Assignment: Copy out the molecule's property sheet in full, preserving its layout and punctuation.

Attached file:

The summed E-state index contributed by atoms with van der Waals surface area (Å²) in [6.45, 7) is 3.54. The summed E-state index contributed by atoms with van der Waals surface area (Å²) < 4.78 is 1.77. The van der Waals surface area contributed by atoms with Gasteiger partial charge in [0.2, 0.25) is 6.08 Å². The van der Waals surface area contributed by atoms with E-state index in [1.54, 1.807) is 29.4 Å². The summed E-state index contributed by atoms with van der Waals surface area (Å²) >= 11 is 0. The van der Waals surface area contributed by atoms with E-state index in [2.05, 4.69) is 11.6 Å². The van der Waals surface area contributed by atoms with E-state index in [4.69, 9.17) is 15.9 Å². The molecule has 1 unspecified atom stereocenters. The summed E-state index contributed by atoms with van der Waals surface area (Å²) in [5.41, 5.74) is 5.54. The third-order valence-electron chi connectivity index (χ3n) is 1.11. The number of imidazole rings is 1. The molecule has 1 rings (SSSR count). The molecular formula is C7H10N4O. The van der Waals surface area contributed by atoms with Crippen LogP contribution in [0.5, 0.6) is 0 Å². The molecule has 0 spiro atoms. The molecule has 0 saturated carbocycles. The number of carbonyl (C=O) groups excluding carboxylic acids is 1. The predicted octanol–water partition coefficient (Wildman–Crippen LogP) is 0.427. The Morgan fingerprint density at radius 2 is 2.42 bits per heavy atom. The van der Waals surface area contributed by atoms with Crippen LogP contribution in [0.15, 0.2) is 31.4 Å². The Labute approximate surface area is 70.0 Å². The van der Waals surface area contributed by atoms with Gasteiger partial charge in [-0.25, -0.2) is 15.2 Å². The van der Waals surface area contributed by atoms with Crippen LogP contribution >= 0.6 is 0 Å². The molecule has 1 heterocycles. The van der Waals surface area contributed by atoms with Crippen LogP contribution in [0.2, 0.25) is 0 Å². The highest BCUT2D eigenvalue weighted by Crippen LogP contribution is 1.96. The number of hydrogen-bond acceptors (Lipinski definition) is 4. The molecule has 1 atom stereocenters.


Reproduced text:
The summed E-state index contributed by atoms with van der Waals surface area (Å²) in [6.45, 7) is 3.54. The summed E-state index contributed by atoms with van der Waals surface area (Å²) < 4.78 is 1.77. The van der Waals surface area contributed by atoms with Gasteiger partial charge in [0.2, 0.25) is 6.08 Å². The van der Waals surface area contributed by atoms with E-state index in [1.54, 1.807) is 29.4 Å². The summed E-state index contributed by atoms with van der Waals surface area (Å²) >= 11 is 0. The van der Waals surface area contributed by atoms with E-state index in [2.05, 4.69) is 11.6 Å². The van der Waals surface area contributed by atoms with E-state index in [4.69, 9.17) is 15.9 Å². The molecule has 1 unspecified atom stereocenters. The summed E-state index contributed by atoms with van der Waals surface area (Å²) in [5.41, 5.74) is 5.54. The third-order valence-electron chi connectivity index (χ3n) is 1.11. The number of imidazole rings is 1. The molecule has 1 rings (SSSR count). The molecular formula is C7H10N4O. The van der Waals surface area contributed by atoms with Crippen LogP contribution in [0.5, 0.6) is 0 Å². The molecule has 0 spiro atoms. The molecule has 0 saturated carbocycles. The number of carbonyl (C=O) groups excluding carboxylic acids is 1. The predicted octanol–water partition coefficient (Wildman–Crippen LogP) is 0.427. The Morgan fingerprint density at radius 2 is 2.42 bits per heavy atom. The van der Waals surface area contributed by atoms with Crippen LogP contribution in [0.15, 0.2) is 31.4 Å². The Labute approximate surface area is 70.0 Å². The van der Waals surface area contributed by atoms with Gasteiger partial charge in [-0.25, -0.2) is 15.2 Å². The van der Waals surface area contributed by atoms with Crippen LogP contribution >= 0.6 is 0 Å². The molecule has 1 heterocycles. The van der Waals surface area contributed by atoms with Crippen LogP contribution in [0.2, 0.25) is 0 Å². The highest BCUT2D eigenvalue weighted by Crippen LogP contribution is 1.96. The number of hydrogen-bond acceptors (Lipinski definition) is 4. The molecule has 1 atom stereocenters.